Anti-Inflammatory Drug for CF Fails to Meet Goal of Late-Stage Clinical Trial

Corbus Pharmaceuticals reported today that the Phase 2b clinical trial of its potential anti-inflammatory drug lenabasum did not meet its primary objective of decreasing pulmonary exacerbations in people with cystic fibrosis.

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Corbus Pharmaceuticals reported today that the Phase 2b clinical trial of its potential anti-inflammatory drug lenabasum did not meet its primary objective of decreasing pulmonary exacerbations in people with cystic fibrosis.

Reducing the frequency of pulmonary exacerbations was the primary goal, or endpoint, of the 28-week study. People who took the drug during the trial did not experience a reduction in the rate of new exacerbations compared to those who took a placebo.

“We are disappointed with the results of the study,” said J.P. Clancy, MD, vice president of clinical research at the Cystic Fibrosis Foundation. “We recognize that people with cystic fibrosis need additional treatment options to reduce the frequency of pulmonary exacerbations, and that this is particularly true for individuals who do not yet have a therapy approved for their underlying mutation. The CF Foundation remains committed to pursuing new research in inflammation that could lead to new treatments.”

Corbus indicated that they plan to provide additional details of the study results during a poster presentation at the North American Cystic Fibrosis Conference.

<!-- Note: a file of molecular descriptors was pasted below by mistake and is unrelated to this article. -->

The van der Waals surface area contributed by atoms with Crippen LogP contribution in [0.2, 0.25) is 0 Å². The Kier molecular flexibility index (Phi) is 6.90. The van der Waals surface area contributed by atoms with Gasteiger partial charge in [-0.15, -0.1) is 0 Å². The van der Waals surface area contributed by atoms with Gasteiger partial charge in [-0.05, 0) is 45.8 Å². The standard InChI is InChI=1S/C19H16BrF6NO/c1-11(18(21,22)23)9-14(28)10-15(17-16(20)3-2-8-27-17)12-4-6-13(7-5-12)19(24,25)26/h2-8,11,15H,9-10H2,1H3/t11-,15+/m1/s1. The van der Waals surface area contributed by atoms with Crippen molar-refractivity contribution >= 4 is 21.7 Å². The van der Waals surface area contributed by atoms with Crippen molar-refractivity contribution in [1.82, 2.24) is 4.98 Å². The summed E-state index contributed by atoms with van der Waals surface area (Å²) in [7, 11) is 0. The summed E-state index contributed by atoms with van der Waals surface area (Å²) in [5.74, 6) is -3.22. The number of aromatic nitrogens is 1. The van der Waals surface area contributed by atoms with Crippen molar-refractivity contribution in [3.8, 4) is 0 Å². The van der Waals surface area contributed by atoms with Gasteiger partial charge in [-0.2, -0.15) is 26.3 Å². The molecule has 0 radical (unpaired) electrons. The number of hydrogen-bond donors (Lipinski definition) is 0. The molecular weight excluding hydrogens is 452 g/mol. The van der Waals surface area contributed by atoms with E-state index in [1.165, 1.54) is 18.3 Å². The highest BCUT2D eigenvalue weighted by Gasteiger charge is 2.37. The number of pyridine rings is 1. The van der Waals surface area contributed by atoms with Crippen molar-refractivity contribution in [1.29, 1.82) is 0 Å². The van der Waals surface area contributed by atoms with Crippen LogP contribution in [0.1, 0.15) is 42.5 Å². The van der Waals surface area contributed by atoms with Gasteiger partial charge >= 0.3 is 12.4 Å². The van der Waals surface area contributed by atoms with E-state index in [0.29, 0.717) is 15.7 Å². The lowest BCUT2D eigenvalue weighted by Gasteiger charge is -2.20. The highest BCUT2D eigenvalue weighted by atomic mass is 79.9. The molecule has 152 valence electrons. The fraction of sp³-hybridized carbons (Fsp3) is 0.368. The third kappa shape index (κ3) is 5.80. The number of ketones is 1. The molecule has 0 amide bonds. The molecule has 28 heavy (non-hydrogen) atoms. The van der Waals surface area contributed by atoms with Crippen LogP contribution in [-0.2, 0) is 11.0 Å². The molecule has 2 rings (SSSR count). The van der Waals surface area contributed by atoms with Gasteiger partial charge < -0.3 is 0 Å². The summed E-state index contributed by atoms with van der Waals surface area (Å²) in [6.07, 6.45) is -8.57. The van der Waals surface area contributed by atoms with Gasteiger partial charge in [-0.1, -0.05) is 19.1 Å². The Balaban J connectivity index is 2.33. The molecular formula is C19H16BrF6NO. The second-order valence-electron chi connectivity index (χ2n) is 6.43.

Although inflammation in the lungs is typically triggered by an infection, recent studies suggest that people with CF have chronic inflammation even when there is not an active infection. Chronic inflammation causes damage to lung tissue that can eventually lead to respiratory failure.

Current options to fight inflammation in CF are limited to high-dose ibuprofen, which is not widely used for extended periods of time due to potential side effects, such as abdominal pain and gastrointestinal bleeding.

For more information about the trial results, see the Corbus press release.

Despite the approval of new treatments for the underlying cause of CF, many people with CF will continue to need treatments for complications such as inflammation. The CF Foundation is dedicated to funding research into potential treatments for complications of CF, investing $65 million in 2019.

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